Victims of ‘coronavirus racism’ uneasy with Maltese behaviour

The COVID-19 panic comes with a threat of nativist suspicion towards the people who became major contributors to the Maltese economy

Victims of racism and discrimination said that COVID-19 anxiety in Malta had made them the target of misplaced prejudice
Victims of racism and discrimination said that COVID-19 anxiety in Malta had made them the target of misplaced prejudice

Foreigners have often been accosted for not wearing masks in public as the coronavirus pandemic took hold in Malta, with non-natives speaking to MaltaToday saying they have been made uneasy by Maltese reactions.

Victims of racism and discrimination said that COVID-19 anxiety in Malta had made them the target of misplaced prejudice.

“Wearing a mask and being Asian has become synonymous with the coronavirus,” Chia Liu said.

Liu, 29, and a student in Malta, said that she and her friends have often been subjected to verbal attacks when outside the school environment in St Julian’s. “I have lived in Europe for six years and this is my first time feeling uncomfortable and insecure in a European country,” she said, as she recalled a particular episode where she felt threatened for the first time.

“I walked past a shop in St Julian’s and two employees – who were not wearing a mask – saw me and referred to me as a walking coronavirus. Out on the street, my friends have experienced the same thing. A particular shop has even refused to take our money.

“We have been seeing increased discrimination and racist behaviour towards Asians, and this is a serious issue to us who are living in Malta to study or to work. We don’t feel secure at all,” Liu said.

Chris Hsu
Chris Hsu

Chris Hsu, 27, also a student in Malta, said that coronavirus anxiety had even manifested itself as an altercation on the bus.

“While on the bus, someone scolded me. They told me that I need to wear a protective mask. I said that I was from Taiwan, not China, but they referred to me as a coronavirus. Other students on the bus stood up for me,” he explained.

On 7 March, Malta reported its first case of COVID-19, an infectious disease caused by a novel virus that originated in Wuhan in China at the end of last year.

The first cases in Malta were imported and involved an Italian family returning from a holiday in Trentino.

Luca Piccio, an Italian man who had been working at a restaurant in Birkirkara up until last week, said that besides being worried about his future on the island – his home of five years – he had also experienced discrimination, which had unsettled him.

“I have never experienced this before, so it was quite a shock. I was on the bus, and was talking to a friend on the phone. Someone who was standing heard me speaking Italian and he started leering at me.

“He started mumbling to himself in Maltese before he addressed me and told me in Italian that I had brought the virus to Malta. A woman seated nearby joined in and told me to go back to my country and started shouting in Maltese. I felt so uncomfortable that I got off the bus before I reached my destination,” he told MaltaToday.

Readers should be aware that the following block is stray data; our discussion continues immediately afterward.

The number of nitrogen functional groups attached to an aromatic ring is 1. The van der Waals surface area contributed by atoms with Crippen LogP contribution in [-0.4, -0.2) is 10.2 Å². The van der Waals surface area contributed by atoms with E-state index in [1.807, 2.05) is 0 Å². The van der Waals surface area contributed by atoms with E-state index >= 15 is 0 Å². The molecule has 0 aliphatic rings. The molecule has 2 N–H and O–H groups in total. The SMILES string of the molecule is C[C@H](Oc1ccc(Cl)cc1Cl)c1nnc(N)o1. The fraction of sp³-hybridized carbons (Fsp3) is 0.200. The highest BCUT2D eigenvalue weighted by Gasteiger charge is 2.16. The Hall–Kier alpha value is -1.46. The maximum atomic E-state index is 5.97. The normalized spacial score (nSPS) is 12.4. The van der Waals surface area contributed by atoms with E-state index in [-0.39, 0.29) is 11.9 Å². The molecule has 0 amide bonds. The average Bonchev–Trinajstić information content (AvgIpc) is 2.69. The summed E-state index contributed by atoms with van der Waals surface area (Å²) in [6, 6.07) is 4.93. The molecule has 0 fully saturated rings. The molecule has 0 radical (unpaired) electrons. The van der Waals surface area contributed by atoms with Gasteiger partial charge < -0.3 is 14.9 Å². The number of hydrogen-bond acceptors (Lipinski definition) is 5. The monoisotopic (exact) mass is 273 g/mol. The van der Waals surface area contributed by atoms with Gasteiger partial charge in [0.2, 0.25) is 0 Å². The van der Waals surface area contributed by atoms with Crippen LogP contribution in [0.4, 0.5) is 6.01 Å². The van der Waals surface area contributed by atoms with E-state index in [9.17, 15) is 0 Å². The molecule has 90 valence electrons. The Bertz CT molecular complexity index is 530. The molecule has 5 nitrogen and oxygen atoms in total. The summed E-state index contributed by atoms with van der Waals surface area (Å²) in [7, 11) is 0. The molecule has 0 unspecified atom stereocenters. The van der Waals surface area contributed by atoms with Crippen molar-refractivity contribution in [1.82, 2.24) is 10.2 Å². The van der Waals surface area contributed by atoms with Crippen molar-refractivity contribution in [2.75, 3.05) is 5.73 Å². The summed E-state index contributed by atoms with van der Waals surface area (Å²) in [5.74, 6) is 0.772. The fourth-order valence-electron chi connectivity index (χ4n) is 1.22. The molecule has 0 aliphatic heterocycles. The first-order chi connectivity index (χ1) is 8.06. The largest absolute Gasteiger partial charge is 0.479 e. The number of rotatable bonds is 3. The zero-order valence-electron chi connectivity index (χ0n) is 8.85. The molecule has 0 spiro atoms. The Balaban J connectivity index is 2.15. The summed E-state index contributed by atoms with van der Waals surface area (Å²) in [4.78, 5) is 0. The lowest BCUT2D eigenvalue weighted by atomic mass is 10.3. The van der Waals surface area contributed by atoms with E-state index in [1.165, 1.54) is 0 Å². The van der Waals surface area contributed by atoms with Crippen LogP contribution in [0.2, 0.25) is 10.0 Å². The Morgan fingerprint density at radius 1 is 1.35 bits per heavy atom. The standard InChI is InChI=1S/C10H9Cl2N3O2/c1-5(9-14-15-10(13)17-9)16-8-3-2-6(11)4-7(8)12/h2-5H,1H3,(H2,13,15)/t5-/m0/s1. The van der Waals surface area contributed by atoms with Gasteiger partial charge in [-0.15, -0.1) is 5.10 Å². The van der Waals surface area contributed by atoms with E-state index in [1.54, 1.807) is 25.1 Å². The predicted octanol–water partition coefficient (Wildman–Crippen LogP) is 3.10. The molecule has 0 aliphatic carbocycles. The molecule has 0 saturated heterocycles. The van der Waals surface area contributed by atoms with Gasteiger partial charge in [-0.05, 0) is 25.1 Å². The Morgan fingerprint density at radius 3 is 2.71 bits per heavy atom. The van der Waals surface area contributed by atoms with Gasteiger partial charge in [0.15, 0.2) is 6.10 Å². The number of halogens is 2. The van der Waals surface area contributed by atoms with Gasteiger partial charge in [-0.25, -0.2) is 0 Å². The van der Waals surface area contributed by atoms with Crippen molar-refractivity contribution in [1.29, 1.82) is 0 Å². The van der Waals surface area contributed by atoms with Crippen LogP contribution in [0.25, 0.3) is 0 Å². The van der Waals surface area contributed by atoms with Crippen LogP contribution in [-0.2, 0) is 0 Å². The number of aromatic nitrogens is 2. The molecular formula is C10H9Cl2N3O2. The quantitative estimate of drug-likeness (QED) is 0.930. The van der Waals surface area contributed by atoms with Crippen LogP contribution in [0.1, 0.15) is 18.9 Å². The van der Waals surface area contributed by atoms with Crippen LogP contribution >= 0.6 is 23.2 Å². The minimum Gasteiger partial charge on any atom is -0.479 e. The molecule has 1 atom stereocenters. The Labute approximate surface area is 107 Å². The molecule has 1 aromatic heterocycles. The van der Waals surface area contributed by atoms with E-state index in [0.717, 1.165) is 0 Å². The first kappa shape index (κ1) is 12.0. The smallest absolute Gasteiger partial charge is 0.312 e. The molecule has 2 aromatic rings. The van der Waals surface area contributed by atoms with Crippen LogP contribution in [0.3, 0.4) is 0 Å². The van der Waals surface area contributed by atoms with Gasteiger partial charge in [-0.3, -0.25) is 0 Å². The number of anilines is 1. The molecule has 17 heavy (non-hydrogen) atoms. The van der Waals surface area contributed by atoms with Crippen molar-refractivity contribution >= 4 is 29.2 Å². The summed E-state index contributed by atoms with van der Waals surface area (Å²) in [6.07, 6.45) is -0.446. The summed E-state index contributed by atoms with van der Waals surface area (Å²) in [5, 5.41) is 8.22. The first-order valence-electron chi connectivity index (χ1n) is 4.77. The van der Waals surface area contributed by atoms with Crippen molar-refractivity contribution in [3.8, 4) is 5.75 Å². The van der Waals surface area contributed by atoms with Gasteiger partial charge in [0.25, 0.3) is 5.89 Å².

Foreigners from other countries are worried about their future but they too say they observed ‘coronavirus racism’ being levelled at friends or other individuals.

Stella Wicha
Stella Wicha

Stella Wicha, 30, works in the gaming sector and is originally from Poland. Speaking to MaltaToday, she said that she had never encountered any form of racism towards herself and had been generally pleased in Malta, making friends and feeling welcome. Lately, this had changed.

“I see racism towards foreigners on a daily basis on the internet. Comments on Facebook are shocking. In the beginning, I was very happy here. I felt a lot of freedom, felt accepted by locals and met the most amazing people in my life. After some time, I started noticing that a lot of locals wanted to just take advantage of us and they drastically increased rents – especially when one mentions they work in gaming,” she said.

Wicha made reference to economy minister Silvio Schembri’s comments in parliament, since retracted, about the government first seeking to aid the Maltese and that foreigners who lose their jobs would have to return to their home country.

“Seeing this makes me question if I really see myself here once our life gets back to normal. I think that nothing is going to be the same again and what was said about foreigners will always be remembered and cannot be revoked,” she said.

Wicha thinks that with COVID-19 spreading in Malta, most locals might believe that foreign workers have outlasted their use and are seen as a burden and a potential threat to the healthcare system.

She said that while she, herself, had had very good relations with landlords, others have not been so lucky, referring to friends who have been taken advantage of. “I have this impression that instead of accepting some criticism and thinking about the way to improve themselves, they tell you the famous ‘go back to you country’. I am shocked whenever I read online forums or open any Facebook page. Nowadays, it’s full of blame and poison thrown towards foreigners.

“During this crisis, we got to see that we don’t really matter to most locals as when we were in need: we were told to leave the country,” she said.